The visit was initiated in the summer of 1958 when three Liverpool City Police Cadets - Roger Heath, Dave Morris and Brian Tinsley - went to the Travel Bureau in Lewis’s Store in Liverpool City Centre. They wished to book an overseas holiday. One of the staff of the bureau at the time was a West German national and when he found that the three young lads were police cadets it set in motion an invitation from the West German Government for a party of police personnel to visit West Germany. The West German Government after WW11 wished to mend and foster good relations with other countries. The Liverpool City Police party consisted of the Chief Constable, Sir Charles Martin, his wife Lady Martin, Chief Superintendent Cyril Hegg and 24 Police Cadets. The visit was to be for two weeks.
The names of the 24 cadets were Dave Anderton, Alan Bonner, Frank Breen, Anthony Brown, John Callaghan, Tom Chamley, Michael Chapman, Russell Clarke, Roger Corker, Eric Dixon, Dave Feeley, Dave Fry, Ian Hayes, Roger Heath, Bob Jamieson, Geoffrey Johnston, Peter Johnston, David Liptrot, Dave Morris, Richard Murphy, Tony Nash, Rodney Salisbury, David Skinner and Brian Wylie.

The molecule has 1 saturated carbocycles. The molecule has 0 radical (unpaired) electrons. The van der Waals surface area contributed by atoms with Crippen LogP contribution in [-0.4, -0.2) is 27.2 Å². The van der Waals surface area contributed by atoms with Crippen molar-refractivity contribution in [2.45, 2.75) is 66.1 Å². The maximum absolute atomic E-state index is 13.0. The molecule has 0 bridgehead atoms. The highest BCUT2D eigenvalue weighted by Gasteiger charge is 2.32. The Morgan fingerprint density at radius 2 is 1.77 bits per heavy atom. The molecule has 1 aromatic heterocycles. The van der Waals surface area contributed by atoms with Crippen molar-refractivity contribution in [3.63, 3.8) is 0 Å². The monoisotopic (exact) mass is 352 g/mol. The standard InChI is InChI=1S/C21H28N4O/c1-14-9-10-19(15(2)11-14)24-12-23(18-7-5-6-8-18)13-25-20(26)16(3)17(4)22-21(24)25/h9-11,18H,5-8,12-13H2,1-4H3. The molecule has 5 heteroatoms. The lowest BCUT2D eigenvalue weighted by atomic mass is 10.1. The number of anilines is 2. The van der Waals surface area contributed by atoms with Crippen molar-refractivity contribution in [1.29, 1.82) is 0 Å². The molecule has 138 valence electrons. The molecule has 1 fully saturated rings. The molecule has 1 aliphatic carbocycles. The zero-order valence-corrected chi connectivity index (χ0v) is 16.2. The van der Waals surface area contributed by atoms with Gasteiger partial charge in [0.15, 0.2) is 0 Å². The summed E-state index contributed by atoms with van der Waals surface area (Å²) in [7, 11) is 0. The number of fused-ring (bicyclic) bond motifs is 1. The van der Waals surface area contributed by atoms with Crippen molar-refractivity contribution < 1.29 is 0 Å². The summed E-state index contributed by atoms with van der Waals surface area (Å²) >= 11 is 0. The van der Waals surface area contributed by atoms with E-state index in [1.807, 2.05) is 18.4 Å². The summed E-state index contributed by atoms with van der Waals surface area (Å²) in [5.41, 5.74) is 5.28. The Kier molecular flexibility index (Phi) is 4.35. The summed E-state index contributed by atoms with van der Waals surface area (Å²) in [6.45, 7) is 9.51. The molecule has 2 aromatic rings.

Mr Hegg suggested that one of the Cadet instructors should be in charge of the Cadets and not him. Consequently, Sir Charles asked Inspector “Taffy” Pugh would he like to be included in the party. Mr Pugh said he would be delighted and he would speak to his wife about the invitation. Mr Pugh waited for further communication from the Chief Constable but found in not giving a direct and immediate affirmative answer that Sergeant “Bill” Hillier was being asked would he like to go with the party to West Germany. Bill, a Cadet instructor, had only recently returned to duty after a major operation and Sir Charles suggested it would be good for him in recuperating from his hospitalisation. Bill gave the same answer as Mr Pugh that he would speak to his wife about the matter. At the time, I was a constable and seconded from “A” Division as an Acting Sergeant and Cadet Instructor whilst Bill was in hospital. I thought that if Bill declined to go on the trip then I would give an affirmative answer if asked having spoken to my wife who raised no objection. Bill was not asked again but I was. I agreed to go.